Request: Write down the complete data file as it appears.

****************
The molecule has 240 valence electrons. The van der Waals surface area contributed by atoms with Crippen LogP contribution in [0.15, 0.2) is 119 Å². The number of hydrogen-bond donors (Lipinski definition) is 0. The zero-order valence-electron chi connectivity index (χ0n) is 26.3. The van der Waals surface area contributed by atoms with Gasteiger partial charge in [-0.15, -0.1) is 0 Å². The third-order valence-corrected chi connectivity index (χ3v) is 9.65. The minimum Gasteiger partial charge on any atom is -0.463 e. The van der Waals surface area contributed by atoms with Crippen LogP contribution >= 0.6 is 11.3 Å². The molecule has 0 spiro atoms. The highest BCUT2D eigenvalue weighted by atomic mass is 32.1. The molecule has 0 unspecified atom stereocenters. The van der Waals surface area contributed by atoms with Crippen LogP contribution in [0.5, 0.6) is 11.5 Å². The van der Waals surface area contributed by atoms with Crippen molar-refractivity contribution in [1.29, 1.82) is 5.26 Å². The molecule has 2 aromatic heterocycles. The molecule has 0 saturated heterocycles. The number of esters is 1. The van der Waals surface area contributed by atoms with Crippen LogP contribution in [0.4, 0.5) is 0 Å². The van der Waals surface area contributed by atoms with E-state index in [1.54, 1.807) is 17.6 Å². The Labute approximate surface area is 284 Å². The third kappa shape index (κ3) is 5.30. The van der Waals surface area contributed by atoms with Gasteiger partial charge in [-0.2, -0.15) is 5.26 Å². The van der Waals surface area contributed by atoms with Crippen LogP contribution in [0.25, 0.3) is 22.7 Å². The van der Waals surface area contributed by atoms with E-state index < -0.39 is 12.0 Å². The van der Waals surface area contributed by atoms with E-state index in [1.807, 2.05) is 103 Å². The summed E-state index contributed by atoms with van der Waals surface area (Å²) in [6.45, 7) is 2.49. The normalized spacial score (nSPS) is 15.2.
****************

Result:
The molecule has 240 valence electrons. The van der Waals surface area contributed by atoms with Crippen LogP contribution in [0.15, 0.2) is 119 Å². The number of hydrogen-bond donors (Lipinski definition) is 0. The zero-order valence-electron chi connectivity index (χ0n) is 26.3. The van der Waals surface area contributed by atoms with Gasteiger partial charge in [-0.15, -0.1) is 0 Å². The third-order valence-corrected chi connectivity index (χ3v) is 9.65. The minimum Gasteiger partial charge on any atom is -0.463 e. The van der Waals surface area contributed by atoms with Crippen LogP contribution >= 0.6 is 11.3 Å². The molecule has 0 spiro atoms. The highest BCUT2D eigenvalue weighted by atomic mass is 32.1. The molecule has 0 unspecified atom stereocenters. The van der Waals surface area contributed by atoms with Crippen LogP contribution in [0.5, 0.6) is 11.5 Å². The van der Waals surface area contributed by atoms with Crippen molar-refractivity contribution in [1.29, 1.82) is 5.26 Å². The molecule has 2 aromatic heterocycles. The molecule has 0 saturated heterocycles. The number of esters is 1. The van der Waals surface area contributed by atoms with Crippen LogP contribution in [0.4, 0.5) is 0 Å². The van der Waals surface area contributed by atoms with E-state index in [1.54, 1.807) is 17.6 Å². The Labute approximate surface area is 284 Å². The third kappa shape index (κ3) is 5.30. The van der Waals surface area contributed by atoms with Gasteiger partial charge in [-0.2, -0.15) is 5.26 Å². The van der Waals surface area contributed by atoms with Crippen LogP contribution in [0.25, 0.3) is 22.7 Å². The van der Waals surface area contributed by atoms with E-state index < -0.39 is 12.0 Å². The van der Waals surface area contributed by atoms with E-state index in [1.807, 2.05) is 103 Å². The summed E-state index contributed by atoms with van der Waals surface area (Å²) in [6.45, 7) is 2.49. The normalized spacial score (nSPS) is 15.2.